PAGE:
[Illustration by ALEX FINE]
Journalist Maziar Bahari and Dr. Hamid Dabashi, Professor of Iranian Studies at Columbia University, join the National Constitution Center for a conversation on the future of free press and free speech in Iran on Thursday, March 4, 2010 at 6:30pm at the National Constitution Center. Bahari was held in solitary confinement following Iran’s disputed elections in June 2009 for allegedly playing a role in a Western media effort to instigate unrest. He was released in October 2009, and is currently an international correspondent for Newsweek. The program is taking place in conjunction with the One Book, One Philadelphia initiative, which is currently featuring Marjane Satrapi’s The Complete Persepolis, a memoir of a girl growing up in revolutionary Iran. Admission is FREE.
PREVIOUSLY: BLOOD BATH: Iran Gov Forces Thwart Mass Rally
PREVIOUSLY: AYATOLLAH: Shut Up, Sit Down!
PREVIOUSLY: ROCK THE VOTE: The New Math
PREVIOUSLY: RISE: Shit Hits The Fan In Iran
PREVIOUSLY: PRESS BLACK OUT: Iran Expels Foreign Media
PREVIOUSLY: IRAN: The Counter Revolution Will Be Digitized
PREVIOUSLY : Can’t Happen Here?
BY JONATHAN VALANIA Iran, 2009. Millions take to the streets to protest what is widely perceived to be a stolen election, despite the prevailing threat of arrest, bodily harm and a body count that currently numbers a dozen protesters shot dead by government forces. And still, day after day, the Iranian people take to the streets to protest the gross violation of their democratic rights. Rewind. The year is 2000. The place is Florida in the immediate aftermath of a presidential election — Bush vs. Gore. The initial tally has Bush ahead by a mere 300 votes, a margin so narrow it triggers a mandatory machine recount. Chaos ensues, lawyers and activists for both sides descend on Florida amid widespread allegations of voting irregularities and voter suppression. Gore asks for a hand recount in four heavily democratic counties. A hand recount, though undoubtedly more accurate, is time-consuming and painstakingly slow, rendered all the more so by confusing butterfly paper ballots and dangling chads.
Florida Secretary of State Katherine Harris, who also serves as co-chair of Bush’s Florida campaign, announced she would reject any revised totals if they were not turned in by November 14. The Florida State Supreme court extends the deadline to November 26th. At this point, the Supreme Court of The United States intercedes and, in a decision that continues to cast a shadow over the high court, declares the Florida court’s extension of the recount deadline is unconstitutional, effectively putting Florida in Bush’s electoral win column and making him the 43rd President of the United States, despite having lost the popular vote. The will of the people is ignored. Oddly, the nationwide reaction to what was effectively a coup d’ tat by judicial fiat is muted. Unlike Iran, there would be no mass demonstrations in the streets of American cities. All of which begs the question: Why?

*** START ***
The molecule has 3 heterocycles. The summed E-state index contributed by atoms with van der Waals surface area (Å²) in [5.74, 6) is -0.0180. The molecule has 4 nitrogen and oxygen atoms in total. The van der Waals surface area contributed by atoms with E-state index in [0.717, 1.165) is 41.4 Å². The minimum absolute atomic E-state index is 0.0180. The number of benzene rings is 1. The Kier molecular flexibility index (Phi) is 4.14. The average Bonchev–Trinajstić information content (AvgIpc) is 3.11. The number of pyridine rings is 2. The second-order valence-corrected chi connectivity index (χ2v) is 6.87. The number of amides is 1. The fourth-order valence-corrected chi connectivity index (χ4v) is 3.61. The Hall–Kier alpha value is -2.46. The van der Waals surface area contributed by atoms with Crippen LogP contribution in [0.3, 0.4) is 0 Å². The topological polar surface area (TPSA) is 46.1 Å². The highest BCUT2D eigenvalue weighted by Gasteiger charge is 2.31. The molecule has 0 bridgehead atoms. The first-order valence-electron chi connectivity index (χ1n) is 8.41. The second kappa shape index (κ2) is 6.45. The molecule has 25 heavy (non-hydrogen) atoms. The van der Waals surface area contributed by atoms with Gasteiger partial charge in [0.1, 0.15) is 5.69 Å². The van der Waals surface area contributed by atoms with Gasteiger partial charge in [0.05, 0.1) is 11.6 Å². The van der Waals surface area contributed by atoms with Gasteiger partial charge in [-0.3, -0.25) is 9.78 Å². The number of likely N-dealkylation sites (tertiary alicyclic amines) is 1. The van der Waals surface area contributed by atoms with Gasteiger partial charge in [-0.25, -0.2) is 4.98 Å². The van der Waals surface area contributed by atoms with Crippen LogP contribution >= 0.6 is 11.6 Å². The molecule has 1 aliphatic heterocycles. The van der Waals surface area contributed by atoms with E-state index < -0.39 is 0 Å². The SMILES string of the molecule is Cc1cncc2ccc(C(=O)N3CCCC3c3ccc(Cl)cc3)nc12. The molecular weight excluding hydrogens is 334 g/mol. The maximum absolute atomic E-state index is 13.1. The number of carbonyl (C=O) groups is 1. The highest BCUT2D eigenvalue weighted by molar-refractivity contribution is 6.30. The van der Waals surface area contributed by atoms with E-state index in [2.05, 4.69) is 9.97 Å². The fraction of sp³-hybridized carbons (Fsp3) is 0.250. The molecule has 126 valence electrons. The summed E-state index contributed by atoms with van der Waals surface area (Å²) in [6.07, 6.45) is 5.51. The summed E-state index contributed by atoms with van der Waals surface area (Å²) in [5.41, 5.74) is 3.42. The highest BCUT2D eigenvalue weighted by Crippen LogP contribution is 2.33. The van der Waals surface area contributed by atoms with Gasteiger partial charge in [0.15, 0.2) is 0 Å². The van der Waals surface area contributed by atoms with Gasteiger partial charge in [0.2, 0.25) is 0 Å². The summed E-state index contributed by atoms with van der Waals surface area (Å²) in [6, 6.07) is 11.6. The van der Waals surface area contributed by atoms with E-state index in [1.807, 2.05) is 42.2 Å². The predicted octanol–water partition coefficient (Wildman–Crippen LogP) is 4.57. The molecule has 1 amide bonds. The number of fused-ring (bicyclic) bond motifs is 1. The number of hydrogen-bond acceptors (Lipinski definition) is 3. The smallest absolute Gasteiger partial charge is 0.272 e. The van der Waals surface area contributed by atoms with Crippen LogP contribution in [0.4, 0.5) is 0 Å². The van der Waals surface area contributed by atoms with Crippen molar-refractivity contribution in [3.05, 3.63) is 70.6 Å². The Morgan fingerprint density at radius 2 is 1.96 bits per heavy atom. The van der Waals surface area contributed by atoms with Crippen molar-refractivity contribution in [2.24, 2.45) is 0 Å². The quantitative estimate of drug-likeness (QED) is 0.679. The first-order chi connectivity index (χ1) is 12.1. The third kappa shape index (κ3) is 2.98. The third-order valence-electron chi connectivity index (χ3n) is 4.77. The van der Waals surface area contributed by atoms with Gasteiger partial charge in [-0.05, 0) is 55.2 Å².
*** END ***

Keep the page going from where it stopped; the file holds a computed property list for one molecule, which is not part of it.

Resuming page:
1. U.S. Election Theft Less Obvious
In Iran, Ahmadinejad won by a landslide, garnering 10 million votes than he did in 2005. In Florida 2000, the margin was razor thin, and the final result drawn out over six agonizing weeks of procedural bureauracy and legal challenges, lawsuits and counter-lawsuits.
2. U.S. Media Propaganda Machine Far Superior
Iran has a state-run media, which, by definition has a huge disadvantage in convincing the public that it is fair, balanced or even remotely truthful. In the U.S., media is owned by private corporations, giving it the aura of independence even when its reporting what the government wants it to report, as it did in the run up to the Iraq war. In Iran, nobody trusts the state-run media or doubts for one second that it is anything other than a megaphone for the regime. In America, the notion that the mainstream media is a tool of social control is disguised by false debates about which network is more fair and balanced, and which network is the most trusted name in news.
3. US Government Is Better At Keeping Its People Under Control
In Iran, dissenters are arrested and imprisoned. In America, instead of arresting dissenters, we marginalize and discredit them, exiling their opinions to the lunatic fringe of public discourse. In Iran, the public is intimidated by paramilitary goon squads who roam the streets armed with truncheons, cracking open the skulls of anyone who steps out of line. In America, the public is pacified by television which keeps the populace fat, lazy, ignorant and contented, drunk on meaningless entertainment and distracted by 24-7 celebrity gossip and wall-to-wall sports coverage.
4. When You Got Nothing, You Got Nothing To Lose
In America, life is a long, slow get-rich-quick scheme, a breathless marathon sprint on the hamster wheel of material pursuit and wealth accumulation, prodded relentlessly by the near-pornographic allure of the brass ring that will remain forever just out of reach for all but the tiniest minority. To get off the hamster wheel for even one afternoon of marching in the streets is to risk falling hopelessly behind in the race towards ever-elusive upward mobility. In Iran, 53% of the population lives below the poverty line.
5. Plus, All These Reasons…
In America, 50% of the population is over the age of 35, and dug in deep to the status quo, with most steeply leveraged into acquiescence with mortgages, tuition costs and the mortal fear of losing health insurance coverage. In Iran, 70% of the population is under the age of 30. It was only 30 years ago that the Iranian people last overthrew their oppressors. In America, that hasn’t happened in 230 years. In Iran, if you are unhappy with your lot in life and direction of the country, you blame the government; in America, you blame yourself. In Iran they take to the streets, in US they take anti-depressants.